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Treasures of the Southern Sky Hardcover – October 17, 2011

ISBN-13: 978-1461406273 ISBN-10: 1461406277 Edition: 2011th

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Treasures of the Southern Sky + The Southern Night Sky: A Glow-in-the-Dark Guide to Prominent Stars & Constellations South of the Equator (Pocket Naturalist Guide Series)
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Product Details

  • Hardcover: 190 pages
  • Publisher: Springer; 2011 edition (October 17, 2011)
  • Language: English
  • ISBN-10: 1461406277
  • ISBN-13: 978-1461406273
  • Product Dimensions: 11.9 x 9.9 x 0.9 inches
  • Shipping Weight: 3.2 pounds (View shipping rates and policies)
  • Average Customer Review: 4.3 out of 5 stars  See all reviews (6 customer reviews)
  • Amazon Best Sellers Rank: #723,466 in Books (See Top 100 in Books)

Editorial Reviews

Review

From the reviews:

“‘Treasures of the Southern Sky’ lets on get acquainted not just with the most impressive deep sky objects on could see there, but also with the history of observing the night sky in the southern hemisphere. … The main part of the book is composed of photographs of some of the most amazing objects that can be seen there … . this book is an excellent way to have the southern sky brought home to you.” (Kadri Tinn, AstroMadness.com, November, 2013)

“This book fully lives up to its name. Gendler … have collected more than one hundred photographs of objects in the southern sky--images lush in detail and possessing an engrossing beauty. … A true treasure of a book--one that can be enjoyed by anyone with an eye for beauty and curiosity about astronomy. Summing Up: Highly recommended. All levels/libraries.” (K. D. Fisher, Choice, Vol. 49 (11), August, 2012)

“The book is a pleasure to handle and to look at, and has obviously been produced by enthusiasts to share their own expert awareness, admiration, and appreciation of the treasures to be found in southern skies. … texts accompanying the illustrations are clear and helpful, and anyone interested in a well-chosen and spectacular array of New General Catalogue and Index Catalogue objects will not only enjoy it but also come away with a greater awareness of the amazing events taking place beyond the Solar System.” (Colin Cooke, The Observatory, Vol. 132 (1229), August, 2012)

From the Back Cover

In these pages, the reader can follow the engaging saga of astronomical exploration in the southern hemisphere, in a modern merger of aesthetics, science, and a story of human endeavor. This book is truly a celebration of southern skies.
 Jerry Bonnell, Editor - Astronomy Picture of the Day

The southern sky became accessible to scientific scrutiny only a few centuries ago, after the first European explorers ventured south of the equator. Modern observing and imaging techniques have since revealed what seems like a new Universe, previously hidden below the horizon, a fresh astronomical bounty of beauty and knowledge uniquely different from the northern sky. The authors have crafted a book that brings this hidden Universe to all, regardless of location or latitude.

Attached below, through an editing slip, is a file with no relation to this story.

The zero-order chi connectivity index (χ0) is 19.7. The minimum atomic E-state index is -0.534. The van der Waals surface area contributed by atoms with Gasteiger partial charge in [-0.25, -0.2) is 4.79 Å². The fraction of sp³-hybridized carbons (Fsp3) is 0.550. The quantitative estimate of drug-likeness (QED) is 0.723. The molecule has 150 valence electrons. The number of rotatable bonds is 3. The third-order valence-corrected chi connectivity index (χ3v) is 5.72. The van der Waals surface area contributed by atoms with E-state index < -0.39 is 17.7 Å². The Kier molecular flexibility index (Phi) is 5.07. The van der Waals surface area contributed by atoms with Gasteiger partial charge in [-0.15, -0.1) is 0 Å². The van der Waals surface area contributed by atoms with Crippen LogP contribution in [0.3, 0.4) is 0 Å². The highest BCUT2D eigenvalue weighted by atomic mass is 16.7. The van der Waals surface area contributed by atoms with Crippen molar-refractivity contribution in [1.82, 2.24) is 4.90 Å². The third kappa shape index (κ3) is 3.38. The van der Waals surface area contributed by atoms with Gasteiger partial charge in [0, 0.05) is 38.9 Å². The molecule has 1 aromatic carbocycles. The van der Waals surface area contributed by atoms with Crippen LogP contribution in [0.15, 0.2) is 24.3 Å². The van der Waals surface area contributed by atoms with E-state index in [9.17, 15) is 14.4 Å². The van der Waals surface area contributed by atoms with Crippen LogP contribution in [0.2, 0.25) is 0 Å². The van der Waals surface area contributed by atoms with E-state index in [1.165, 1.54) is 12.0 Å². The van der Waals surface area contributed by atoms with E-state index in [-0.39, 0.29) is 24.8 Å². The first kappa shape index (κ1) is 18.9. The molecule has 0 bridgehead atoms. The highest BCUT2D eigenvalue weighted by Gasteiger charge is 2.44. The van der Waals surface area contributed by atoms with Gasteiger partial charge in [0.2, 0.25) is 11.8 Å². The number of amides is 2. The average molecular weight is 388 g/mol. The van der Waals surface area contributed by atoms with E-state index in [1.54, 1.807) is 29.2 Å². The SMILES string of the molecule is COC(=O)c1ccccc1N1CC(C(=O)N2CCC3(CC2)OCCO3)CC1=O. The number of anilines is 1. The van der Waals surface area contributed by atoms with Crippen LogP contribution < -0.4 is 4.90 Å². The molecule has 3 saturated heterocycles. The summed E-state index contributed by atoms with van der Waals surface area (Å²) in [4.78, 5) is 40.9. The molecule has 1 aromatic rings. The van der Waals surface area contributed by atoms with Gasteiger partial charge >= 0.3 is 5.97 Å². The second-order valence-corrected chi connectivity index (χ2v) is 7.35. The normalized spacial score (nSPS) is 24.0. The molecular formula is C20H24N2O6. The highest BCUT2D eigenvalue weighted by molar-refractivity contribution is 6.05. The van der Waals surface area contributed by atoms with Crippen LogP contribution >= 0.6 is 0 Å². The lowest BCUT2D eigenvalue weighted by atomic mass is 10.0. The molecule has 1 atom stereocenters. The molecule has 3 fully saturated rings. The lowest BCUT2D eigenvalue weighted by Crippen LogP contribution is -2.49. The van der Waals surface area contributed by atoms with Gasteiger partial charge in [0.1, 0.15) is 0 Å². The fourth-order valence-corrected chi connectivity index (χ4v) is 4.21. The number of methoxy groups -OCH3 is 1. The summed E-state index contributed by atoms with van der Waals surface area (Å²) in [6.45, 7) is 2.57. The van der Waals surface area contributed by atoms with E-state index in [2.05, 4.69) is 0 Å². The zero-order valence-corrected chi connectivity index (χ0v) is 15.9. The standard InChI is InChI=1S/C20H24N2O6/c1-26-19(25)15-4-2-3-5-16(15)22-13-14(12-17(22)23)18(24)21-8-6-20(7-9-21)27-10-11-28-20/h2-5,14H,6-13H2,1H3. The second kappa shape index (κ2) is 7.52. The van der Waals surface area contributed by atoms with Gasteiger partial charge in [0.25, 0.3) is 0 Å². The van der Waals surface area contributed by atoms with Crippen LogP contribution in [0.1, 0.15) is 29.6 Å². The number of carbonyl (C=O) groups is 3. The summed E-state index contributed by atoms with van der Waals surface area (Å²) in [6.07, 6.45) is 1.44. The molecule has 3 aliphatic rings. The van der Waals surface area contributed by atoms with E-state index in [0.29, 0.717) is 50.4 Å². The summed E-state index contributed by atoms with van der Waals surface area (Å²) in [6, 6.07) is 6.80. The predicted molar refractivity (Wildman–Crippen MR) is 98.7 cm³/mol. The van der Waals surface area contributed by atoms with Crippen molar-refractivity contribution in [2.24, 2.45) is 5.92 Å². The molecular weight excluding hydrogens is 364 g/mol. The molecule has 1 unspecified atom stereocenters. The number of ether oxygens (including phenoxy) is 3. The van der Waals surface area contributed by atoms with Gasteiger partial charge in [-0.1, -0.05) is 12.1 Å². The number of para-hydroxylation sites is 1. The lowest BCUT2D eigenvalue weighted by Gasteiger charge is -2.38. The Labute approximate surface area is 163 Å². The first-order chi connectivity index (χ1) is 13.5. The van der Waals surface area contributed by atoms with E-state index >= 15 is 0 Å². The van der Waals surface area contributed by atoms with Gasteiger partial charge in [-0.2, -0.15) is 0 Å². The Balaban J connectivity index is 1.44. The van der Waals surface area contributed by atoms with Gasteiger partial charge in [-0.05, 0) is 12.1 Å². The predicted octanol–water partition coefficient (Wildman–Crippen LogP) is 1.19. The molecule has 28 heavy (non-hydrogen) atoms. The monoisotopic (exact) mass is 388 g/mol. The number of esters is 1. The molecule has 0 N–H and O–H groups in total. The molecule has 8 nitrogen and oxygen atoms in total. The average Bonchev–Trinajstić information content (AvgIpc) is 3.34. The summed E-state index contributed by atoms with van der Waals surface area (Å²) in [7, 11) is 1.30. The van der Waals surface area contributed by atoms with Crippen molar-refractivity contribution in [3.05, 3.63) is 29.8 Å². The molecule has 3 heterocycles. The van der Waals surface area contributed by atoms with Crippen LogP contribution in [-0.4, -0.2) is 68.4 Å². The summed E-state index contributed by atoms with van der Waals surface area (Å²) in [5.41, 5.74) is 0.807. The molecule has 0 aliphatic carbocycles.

Treasures of the Southern Sky celebrates the remarkable beauty and richness of the southern sky in words and with world-class imagery. In part, a photographic anthology of deep sky wonders south of the celestial equator, this book also celebrates the human story of southern astronomy with an engaging and detailed history of key contributors to southern sky exploration. The accompanying text provides the reader with intriguing facts and useful information about the featured objects.

The volume is arranged by southern hemisphere season and brings to the printed page many of the most provocative and beautiful astronomical images of our time, many in print for the first time. The collection of imagery covers a full range of deep sky astronomical objects, including the familiar and iconic as well as those that are more obscure but no less intriguing. Masterful, state of the art professional and amateur astrophotography highlights the authors' carefully selected deep sky "treasures."

DUST JACKET:

The beauty and richness of the southern night sky is legendary. From southern latitudes the finest globular clusters in the sky are visible to the unaided eye, as are the nearest galaxies, the Magellanic Clouds. The brightest part of the Milky Way passes overhead during the southern winter and the nearest bright star as well as the legendary asterism known as the Southern Cross are both observable throughout the year.

Despite these stunning highlights, the southern sky has received has received less attention than its northern counterparty, and fewer photographs exist of its lesser known, yet equally stunning and intriguing objects. This visual anthology features striking photographic portraits of the most celebrated to the more obscure southern astronomical objects. Carefully selected world-class images have been assembled using the latest digital methods, revealing these southern gems in ways never before seen.